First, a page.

An Interdisciplinary Journal
Aims & Scope
Editors-in-Chief: Claudia Mitchell, McGill University and Jacqueline Reid-Walsh, Penn State University
WINNER OF THE 2009 AAP/PSP PROSE AWARD FOR BEST NEW JOURNAL IN THE SOCIAL SCIENCES & HUMANITIES!
Submitting to Girlhood Studies
GHS publishes both themed and special issues, as well as unthemed issues. Articles for the open call can be submitted at any time.
Forthcoming themed issues:
Call for Papers: Cultural Studies and the Re-Description of Girls in Crisis
Call for Papers: Russian Girlhood Studies: Agenda and Prospects
Call for Papers: Nordic Girls’ Studies: Current Themes and Theoretical Approaches
Girlhood Studies: An Interdisciplinary Journal is a peer-reviewed journal providing a forum for the critical discussion of girlhood from a variety of disciplinary perspectives, and for the dissemination of current research and reflections on girls' lives to a broad, cross-disciplinary audience of scholars, researchers, practitioners in the fields of education, social service and health care and policy makers. International and interdisciplinary in scope, it is committed to feminist, anti-discrimination, anti-oppression approaches and solicits manuscripts from a variety of disciplines.
The mission of the journal is to bring together contributions from and initiate dialogue among perspectives ranging from medical and legal practice, ethnographic inquiry, philosophical reflection, historical investigations, literary, cultural and media research to curriculum design and policy-making. Topics addressed within the journal include girls and schooling, girls and feminism, girls and sexuality, girlhood in the context of Boyhood Studies, girls and new media and popular culture, representation of girls in different media, histories of girlhood, girls and development.
Subjects: Gender Studies, Education, Anthropology, Sociology, Psychology, Media Studies
Jacqueline Kirk, 1968-2008
Jackie Kirk, co-founder and co-editor of Girlhood Studies: An Interdisciplinary Journal and an international champion for girls' education was killed in an attack in Afghanistan on August 13. 2008, just as this inaugural issue of the journal was to go to press. She was visiting the region in her role as a children's education consultant for the International Rescue Committee. Jackie and two other aid workers were killed by the Taliban in an ambush on their car as they were returning from a site where they were setting up schools for girls.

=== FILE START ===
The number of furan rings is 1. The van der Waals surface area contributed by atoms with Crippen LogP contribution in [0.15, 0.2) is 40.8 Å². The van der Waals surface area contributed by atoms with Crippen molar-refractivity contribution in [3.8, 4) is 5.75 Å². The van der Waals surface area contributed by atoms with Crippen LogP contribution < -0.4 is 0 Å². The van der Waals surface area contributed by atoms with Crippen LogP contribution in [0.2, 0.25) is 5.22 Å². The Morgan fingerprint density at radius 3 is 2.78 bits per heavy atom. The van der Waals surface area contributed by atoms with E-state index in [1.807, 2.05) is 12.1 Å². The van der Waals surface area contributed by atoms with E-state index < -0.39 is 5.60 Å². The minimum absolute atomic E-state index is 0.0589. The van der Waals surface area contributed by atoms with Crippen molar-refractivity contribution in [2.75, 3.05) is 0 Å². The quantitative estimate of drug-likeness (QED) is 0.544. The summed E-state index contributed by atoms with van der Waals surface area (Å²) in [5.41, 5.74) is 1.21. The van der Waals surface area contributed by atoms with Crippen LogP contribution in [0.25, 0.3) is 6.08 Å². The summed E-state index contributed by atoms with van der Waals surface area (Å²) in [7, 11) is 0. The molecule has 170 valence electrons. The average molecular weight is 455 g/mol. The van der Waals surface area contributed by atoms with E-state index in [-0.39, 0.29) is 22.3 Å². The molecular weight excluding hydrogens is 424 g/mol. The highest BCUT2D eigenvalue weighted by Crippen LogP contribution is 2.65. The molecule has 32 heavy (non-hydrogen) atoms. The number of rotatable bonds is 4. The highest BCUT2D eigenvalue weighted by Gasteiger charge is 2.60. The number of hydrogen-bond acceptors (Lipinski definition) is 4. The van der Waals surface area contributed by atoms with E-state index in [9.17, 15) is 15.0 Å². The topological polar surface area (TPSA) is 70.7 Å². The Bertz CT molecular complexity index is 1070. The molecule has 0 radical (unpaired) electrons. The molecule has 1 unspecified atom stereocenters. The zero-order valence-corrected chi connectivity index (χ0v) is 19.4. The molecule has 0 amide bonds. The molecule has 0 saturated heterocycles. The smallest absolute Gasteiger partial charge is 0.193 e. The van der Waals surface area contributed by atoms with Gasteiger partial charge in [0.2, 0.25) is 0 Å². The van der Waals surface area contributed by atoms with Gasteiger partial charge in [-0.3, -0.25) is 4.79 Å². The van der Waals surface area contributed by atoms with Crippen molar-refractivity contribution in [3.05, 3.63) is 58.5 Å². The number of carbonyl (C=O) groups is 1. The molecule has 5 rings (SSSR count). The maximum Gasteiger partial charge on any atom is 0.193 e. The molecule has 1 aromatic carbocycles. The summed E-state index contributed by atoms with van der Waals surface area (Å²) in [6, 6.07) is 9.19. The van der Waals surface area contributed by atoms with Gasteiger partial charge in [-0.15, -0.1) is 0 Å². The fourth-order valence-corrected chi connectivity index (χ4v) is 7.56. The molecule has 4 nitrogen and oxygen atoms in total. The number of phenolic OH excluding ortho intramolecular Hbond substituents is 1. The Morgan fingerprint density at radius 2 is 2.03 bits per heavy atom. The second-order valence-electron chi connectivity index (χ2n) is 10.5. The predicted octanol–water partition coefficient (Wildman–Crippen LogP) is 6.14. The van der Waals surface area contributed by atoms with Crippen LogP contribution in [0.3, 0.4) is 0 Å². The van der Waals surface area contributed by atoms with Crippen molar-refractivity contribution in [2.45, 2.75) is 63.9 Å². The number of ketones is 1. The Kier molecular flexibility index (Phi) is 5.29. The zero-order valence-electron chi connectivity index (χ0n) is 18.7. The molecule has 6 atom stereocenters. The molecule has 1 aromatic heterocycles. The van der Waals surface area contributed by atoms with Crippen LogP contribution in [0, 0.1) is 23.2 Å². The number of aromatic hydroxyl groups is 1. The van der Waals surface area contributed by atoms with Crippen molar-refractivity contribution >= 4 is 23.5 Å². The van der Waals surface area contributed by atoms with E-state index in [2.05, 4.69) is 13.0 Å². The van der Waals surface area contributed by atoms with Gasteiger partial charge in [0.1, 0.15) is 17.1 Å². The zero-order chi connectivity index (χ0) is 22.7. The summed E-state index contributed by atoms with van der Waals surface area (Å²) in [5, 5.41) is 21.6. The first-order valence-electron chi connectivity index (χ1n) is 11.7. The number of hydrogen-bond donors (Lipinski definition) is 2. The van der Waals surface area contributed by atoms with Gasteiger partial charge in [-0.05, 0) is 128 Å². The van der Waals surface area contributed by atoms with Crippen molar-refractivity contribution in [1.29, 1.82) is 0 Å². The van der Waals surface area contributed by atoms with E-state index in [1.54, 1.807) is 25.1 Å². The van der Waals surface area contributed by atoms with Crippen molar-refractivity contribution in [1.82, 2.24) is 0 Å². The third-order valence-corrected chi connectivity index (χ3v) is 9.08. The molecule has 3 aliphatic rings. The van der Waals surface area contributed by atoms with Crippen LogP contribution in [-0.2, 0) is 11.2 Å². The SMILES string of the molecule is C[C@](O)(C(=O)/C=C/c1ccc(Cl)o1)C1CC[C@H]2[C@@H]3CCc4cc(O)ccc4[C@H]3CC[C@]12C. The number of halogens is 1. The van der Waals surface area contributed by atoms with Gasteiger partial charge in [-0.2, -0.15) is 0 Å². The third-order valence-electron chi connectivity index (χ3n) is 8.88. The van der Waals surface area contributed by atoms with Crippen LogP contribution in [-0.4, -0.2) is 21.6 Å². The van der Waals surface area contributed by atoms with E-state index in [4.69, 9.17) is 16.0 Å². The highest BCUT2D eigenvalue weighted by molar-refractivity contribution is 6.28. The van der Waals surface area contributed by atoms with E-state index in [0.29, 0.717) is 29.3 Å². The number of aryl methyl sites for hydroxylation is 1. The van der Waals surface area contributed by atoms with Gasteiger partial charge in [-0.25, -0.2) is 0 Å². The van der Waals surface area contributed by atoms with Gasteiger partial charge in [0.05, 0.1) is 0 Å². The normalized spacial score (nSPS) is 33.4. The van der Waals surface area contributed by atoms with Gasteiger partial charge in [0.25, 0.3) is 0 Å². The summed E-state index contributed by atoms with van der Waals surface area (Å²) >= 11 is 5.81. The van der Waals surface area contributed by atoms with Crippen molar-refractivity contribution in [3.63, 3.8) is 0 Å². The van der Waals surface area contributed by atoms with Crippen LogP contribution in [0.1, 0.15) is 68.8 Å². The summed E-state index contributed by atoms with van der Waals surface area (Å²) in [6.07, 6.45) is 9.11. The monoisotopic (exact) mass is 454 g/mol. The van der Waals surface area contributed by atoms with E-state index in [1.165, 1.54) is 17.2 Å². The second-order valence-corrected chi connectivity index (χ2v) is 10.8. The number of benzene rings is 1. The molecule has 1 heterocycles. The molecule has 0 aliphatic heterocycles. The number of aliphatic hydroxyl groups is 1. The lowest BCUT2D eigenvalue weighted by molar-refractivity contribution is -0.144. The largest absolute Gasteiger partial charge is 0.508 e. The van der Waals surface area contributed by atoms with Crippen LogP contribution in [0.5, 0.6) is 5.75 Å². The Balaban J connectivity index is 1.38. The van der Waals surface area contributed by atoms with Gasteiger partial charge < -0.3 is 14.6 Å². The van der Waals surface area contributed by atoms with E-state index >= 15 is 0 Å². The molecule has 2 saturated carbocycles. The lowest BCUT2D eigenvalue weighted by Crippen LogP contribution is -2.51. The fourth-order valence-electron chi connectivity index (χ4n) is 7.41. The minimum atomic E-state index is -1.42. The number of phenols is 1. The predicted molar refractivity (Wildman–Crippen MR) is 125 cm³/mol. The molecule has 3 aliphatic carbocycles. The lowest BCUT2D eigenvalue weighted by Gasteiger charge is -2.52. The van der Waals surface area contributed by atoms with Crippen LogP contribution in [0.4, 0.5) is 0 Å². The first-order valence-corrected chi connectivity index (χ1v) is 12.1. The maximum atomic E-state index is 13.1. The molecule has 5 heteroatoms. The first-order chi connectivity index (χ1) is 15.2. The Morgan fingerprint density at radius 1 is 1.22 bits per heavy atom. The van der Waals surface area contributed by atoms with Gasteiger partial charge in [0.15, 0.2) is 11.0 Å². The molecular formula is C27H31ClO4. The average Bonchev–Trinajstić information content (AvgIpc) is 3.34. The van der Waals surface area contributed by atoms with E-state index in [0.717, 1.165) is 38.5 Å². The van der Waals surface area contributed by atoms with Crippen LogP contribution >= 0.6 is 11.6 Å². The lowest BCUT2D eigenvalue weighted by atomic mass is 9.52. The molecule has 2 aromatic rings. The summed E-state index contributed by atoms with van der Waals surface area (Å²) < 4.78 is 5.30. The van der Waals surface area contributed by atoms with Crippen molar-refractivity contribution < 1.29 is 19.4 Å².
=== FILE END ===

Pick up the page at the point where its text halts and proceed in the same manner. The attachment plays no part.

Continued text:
Jackie began working for the IRC in 2004, as one of the world's few experts on education for children (and especially girls and young women) in conflict and post-conflict situations. By engaging with educators, aid agencies, institutions and governments and through her academic research, Jackie made visible the importance of creating a space for this often overlooked area. Jackie is known around the world as an advocate for the rights of girls and women. From the work that she did with immigrant girls in schools in Montreal, to taking the lead on organizing the "Over There and Over Here" conference on the voices of immigrant girls, to her work in Indonesia, the Sudan, Pakistan and Afghanistan, to her work with and for women teachers through her involvement with so many humanitarian aid organizations, Jackie has truly left a lasting mark on the world. It is hard to know where to start in acknowledging the huge gap left behind. Jackie's boundless energy and creativity inspired us, and her positivity carried us through the unchartered waters of founding a publication. In being part of the team preparing this inaugural issue ready for publication, Jackie listened to every voice and took each concern seriously. Jackie was particularly committed to studying and improving the lives of girls – and most critically, to bringing in the voices of girls and women to policy dialogues. Although as a team we started discussing the possibility for a journal of Girlhood Studies as early as 2001, there truly would be no Girlhood Studies journal if not for Jackie's passion and dedication. The most fitting tribute is of course to see that our collective mandate for the journal — research, practice and creative work about, with, for and by girls — not only continues but continues to grow by the team, by the scholars and activists on the Editorial Board, by our present and future contributors, and by the readers of this journal. Our hearts are with her husband Andrew, her family, friends and colleagues.
— Claudia Mitchell, Jacqueline Reid-Walsh and Emily Barca, Editorial Team of Girlhood Studies
Volume 3, Issues 1 (2010) was a themed issue in honor of Jaqueline Kirk